Our lives are becoming more ‘normal’, but behind the scenes an army of professionals is working to stop a second wave of Covid
Shops are open, hairdressers fully booked and beer gardens will soon be packed… our lives are becoming fun again.
But behind the scenes, an army of trained healthcare experts is working diligently to prevent a second wave of infection sweeping across Britain. NHS Test and Trace is tasked with finding out who anyone with coronavirus had been in contact with before they were diagnosed. These people are then texted, emailed or called, and asked to self-isolate for 14 days to help prevent the spread of Covid-19.
Here, we talk to some of the health professionals behind the invaluable service and one woman who self-isolated on hearing her friend had tested positive for the virus.
At first it appeared to be a routine case – someone had tested positive for coronavirus and Atif Hussain was trying to establish who they’d been in contact with.
But then the conversation suddenly became more serious. ‘
It came to light that two weeks prior, they’d had 24 to 36 hours of a very high temperature and sore throat,’ says the NHS Clinical Contact Caseworker. ‘However, they thought that with coronavirus you had to have a cough, so didn’t think anything to it.’
But 32-year-old Atif, normally a locum optometrist, knew differently, and realised the person had potentially been spreading the virus for more than a fortnight. The question was – where?
‘I asked about what they did and realised they were working in a homeless shelter.’
The potential for harm was huge, so Atif immediately alerted bosses, who closed and disinfected the shelter and warned everyone connected to it to get tested. Without NHS Test and Trace, Atif believes they’d never have realised the potential dangers.
‘Without the telephone service, we wouldn’t have identified that person had potentially put others at risk unknowingly. They didn’t think their symptoms were significant but, as healthcare professionals, we know there’s a wide variety of symptoms.’
Being able to help and prevent a second wave of infection was one of the reasons Atif, from Rochdale, signed up.
‘I thought I could put my skills to use. On a day-to-day basis, I have to deal with things that are as serious – I have to tell someone they won’t be able to drive or are losing their sight – so I’m comfortable having difficult conversions.’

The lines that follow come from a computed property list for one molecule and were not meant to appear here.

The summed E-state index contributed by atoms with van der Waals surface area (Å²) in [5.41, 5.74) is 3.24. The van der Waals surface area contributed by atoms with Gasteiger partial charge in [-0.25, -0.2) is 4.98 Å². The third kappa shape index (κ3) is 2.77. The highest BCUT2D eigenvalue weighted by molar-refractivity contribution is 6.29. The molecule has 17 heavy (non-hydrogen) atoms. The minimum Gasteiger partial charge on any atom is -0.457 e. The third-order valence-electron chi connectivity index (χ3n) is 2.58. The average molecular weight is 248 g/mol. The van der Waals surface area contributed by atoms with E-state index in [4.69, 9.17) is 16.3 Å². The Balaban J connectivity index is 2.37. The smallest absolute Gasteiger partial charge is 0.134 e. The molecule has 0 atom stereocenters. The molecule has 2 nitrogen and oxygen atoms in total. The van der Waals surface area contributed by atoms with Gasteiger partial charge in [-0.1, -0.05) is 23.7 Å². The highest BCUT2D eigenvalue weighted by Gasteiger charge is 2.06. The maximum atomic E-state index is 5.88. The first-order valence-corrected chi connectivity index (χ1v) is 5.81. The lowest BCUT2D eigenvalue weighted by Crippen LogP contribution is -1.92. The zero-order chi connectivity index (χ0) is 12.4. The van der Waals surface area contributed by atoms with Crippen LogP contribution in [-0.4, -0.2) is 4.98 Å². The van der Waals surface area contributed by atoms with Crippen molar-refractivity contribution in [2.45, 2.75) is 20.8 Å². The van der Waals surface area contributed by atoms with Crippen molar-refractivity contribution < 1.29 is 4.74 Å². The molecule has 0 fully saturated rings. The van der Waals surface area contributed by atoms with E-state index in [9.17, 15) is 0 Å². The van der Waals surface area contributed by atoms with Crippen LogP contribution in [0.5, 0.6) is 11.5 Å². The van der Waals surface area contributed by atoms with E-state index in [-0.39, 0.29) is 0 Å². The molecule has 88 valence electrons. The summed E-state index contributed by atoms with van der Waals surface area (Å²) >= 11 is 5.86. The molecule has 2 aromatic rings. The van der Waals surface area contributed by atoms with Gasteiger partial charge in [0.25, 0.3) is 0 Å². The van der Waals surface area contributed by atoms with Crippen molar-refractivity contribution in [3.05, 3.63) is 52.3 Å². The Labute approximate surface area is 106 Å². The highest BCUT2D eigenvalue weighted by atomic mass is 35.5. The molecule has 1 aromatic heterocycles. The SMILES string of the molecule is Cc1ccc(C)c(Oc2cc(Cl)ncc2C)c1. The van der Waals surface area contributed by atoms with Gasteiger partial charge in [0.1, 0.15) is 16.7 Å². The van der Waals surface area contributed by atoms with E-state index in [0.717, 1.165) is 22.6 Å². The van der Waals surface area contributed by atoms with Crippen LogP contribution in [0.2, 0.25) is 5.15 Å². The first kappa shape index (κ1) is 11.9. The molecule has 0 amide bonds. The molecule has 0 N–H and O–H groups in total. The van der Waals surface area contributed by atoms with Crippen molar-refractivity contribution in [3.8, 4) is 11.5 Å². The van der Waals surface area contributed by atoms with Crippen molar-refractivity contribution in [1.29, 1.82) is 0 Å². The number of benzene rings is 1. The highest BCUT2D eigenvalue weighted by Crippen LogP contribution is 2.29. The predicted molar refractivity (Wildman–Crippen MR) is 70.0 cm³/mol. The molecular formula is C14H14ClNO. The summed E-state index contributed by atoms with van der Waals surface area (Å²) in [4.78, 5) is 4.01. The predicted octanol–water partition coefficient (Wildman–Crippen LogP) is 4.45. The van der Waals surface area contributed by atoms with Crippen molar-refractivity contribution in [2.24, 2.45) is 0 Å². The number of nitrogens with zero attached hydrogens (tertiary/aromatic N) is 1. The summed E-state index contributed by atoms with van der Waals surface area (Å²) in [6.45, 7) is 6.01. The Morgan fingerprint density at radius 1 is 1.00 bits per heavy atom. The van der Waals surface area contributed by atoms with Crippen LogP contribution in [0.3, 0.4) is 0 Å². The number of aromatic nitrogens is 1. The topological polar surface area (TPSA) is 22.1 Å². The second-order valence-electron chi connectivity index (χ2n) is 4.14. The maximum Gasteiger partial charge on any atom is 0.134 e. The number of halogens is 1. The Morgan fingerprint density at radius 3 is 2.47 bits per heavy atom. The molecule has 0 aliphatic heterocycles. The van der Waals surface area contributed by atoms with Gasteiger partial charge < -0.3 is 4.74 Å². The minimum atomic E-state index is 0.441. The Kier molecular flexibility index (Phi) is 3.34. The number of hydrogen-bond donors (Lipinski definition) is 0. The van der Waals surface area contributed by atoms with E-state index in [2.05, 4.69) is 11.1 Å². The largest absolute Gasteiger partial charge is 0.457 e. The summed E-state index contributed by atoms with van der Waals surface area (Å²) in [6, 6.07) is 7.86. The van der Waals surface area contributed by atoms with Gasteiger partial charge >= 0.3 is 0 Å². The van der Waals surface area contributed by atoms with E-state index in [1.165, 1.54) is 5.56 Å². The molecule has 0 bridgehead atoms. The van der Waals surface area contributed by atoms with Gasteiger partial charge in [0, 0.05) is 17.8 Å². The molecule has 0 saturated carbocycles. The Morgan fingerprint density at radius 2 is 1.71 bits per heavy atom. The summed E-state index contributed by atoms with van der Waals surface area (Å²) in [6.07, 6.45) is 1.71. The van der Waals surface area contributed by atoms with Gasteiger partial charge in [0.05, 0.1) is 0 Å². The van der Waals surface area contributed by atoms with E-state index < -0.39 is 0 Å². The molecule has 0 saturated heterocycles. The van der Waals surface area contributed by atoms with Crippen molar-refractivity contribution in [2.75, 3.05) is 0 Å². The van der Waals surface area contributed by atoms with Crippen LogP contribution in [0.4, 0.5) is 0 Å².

After around a week’s training, Atif began his new job in mid-May.
‘I’ve had a range of interesting cases – no two calls are the same,’ he says. ‘I’ve come to realise that this service is offering a lot more than tracing contacts. We’ve managed to help people in different ways.’
A lot of the call can be spent making sure the infected person is OK and advising them on what support is available. ‘For many, we’re the first port of call after they’ve been tested, so they have a range of questions about what they can and can’t do, or concerns about family members.’
Atif uses ‘memory jogging’ techniques to help people remember what they’ve done, including checking receipts and social media posts.
While his heart may sink if someone may have unknowingly infected many others, it’s the help he can offer that means the most.
‘It’s not just about contact tracing’
When Sarah Hartle finally qualified as a dental hygienist earlier this year after two years’ hard study, it should have been the beginning of a whole new career for her.
But it wasn’t. Because the 34-year-old discovered the good news on March 23 – the day the UK went into lockdown – and all her potential work dried up.
‘I had nothing, no means of earning,’ says Sarah, from Manchester. ‘Then I got an email from the professional dental council, asking for healthcare professionals to join the virtual frontline.’
So she signed up as an NHS Test and Trace Clinical Contact Caseworker, calling those who have been diagnosed with coronavirus.
‘There’s not a typical day,’ says Sarah, who works eight-hour shifts. ‘They’re all so different, and need different types of help.